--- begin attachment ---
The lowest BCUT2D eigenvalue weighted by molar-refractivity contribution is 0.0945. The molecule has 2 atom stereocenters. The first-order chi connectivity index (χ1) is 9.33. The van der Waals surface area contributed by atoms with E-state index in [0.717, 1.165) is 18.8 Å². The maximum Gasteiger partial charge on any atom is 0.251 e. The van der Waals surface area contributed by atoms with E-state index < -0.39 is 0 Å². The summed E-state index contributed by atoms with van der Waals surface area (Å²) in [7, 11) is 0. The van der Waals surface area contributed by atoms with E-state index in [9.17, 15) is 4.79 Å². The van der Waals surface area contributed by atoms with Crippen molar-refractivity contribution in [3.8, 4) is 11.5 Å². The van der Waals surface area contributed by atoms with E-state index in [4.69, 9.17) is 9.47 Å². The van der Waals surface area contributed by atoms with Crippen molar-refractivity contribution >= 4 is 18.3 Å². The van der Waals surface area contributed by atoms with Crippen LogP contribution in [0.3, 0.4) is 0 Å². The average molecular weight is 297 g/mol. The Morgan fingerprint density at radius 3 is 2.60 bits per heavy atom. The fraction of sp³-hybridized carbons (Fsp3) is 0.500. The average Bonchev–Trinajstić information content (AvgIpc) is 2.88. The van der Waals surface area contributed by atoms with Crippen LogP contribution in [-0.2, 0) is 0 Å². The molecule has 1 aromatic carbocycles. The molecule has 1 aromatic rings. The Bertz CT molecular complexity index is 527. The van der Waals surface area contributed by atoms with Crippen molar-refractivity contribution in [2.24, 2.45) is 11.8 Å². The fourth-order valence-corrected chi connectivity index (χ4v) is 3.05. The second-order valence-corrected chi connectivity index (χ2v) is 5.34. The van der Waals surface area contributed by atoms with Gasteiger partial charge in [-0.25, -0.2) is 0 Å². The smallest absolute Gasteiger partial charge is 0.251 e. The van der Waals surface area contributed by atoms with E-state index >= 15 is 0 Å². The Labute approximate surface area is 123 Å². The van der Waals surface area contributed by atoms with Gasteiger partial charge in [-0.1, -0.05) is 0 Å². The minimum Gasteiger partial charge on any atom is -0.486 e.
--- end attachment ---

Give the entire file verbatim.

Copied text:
The lowest BCUT2D eigenvalue weighted by molar-refractivity contribution is 0.0945. The molecule has 2 atom stereocenters. The first-order chi connectivity index (χ1) is 9.33. The van der Waals surface area contributed by atoms with E-state index in [0.717, 1.165) is 18.8 Å². The maximum Gasteiger partial charge on any atom is 0.251 e. The van der Waals surface area contributed by atoms with E-state index < -0.39 is 0 Å². The summed E-state index contributed by atoms with van der Waals surface area (Å²) in [7, 11) is 0. The van der Waals surface area contributed by atoms with E-state index in [9.17, 15) is 4.79 Å². The van der Waals surface area contributed by atoms with Crippen molar-refractivity contribution in [3.8, 4) is 11.5 Å². The van der Waals surface area contributed by atoms with E-state index in [4.69, 9.17) is 9.47 Å². The van der Waals surface area contributed by atoms with Crippen molar-refractivity contribution >= 4 is 18.3 Å². The van der Waals surface area contributed by atoms with Crippen LogP contribution in [0.3, 0.4) is 0 Å². The average molecular weight is 297 g/mol. The Morgan fingerprint density at radius 3 is 2.60 bits per heavy atom. The fraction of sp³-hybridized carbons (Fsp3) is 0.500. The average Bonchev–Trinajstić information content (AvgIpc) is 2.88. The van der Waals surface area contributed by atoms with Crippen LogP contribution in [-0.2, 0) is 0 Å². The molecule has 1 aromatic carbocycles. The molecule has 1 aromatic rings. The Bertz CT molecular complexity index is 527. The van der Waals surface area contributed by atoms with Crippen molar-refractivity contribution in [2.24, 2.45) is 11.8 Å². The fourth-order valence-corrected chi connectivity index (χ4v) is 3.05. The second-order valence-corrected chi connectivity index (χ2v) is 5.34. The van der Waals surface area contributed by atoms with Gasteiger partial charge in [-0.25, -0.2) is 0 Å². The smallest absolute Gasteiger partial charge is 0.251 e. The van der Waals surface area contributed by atoms with E-state index >= 15 is 0 Å². The Labute approximate surface area is 123 Å². The van der Waals surface area contributed by atoms with Gasteiger partial charge in [-0.1, -0.05) is 0 Å². The minimum Gasteiger partial charge on any atom is -0.486 e.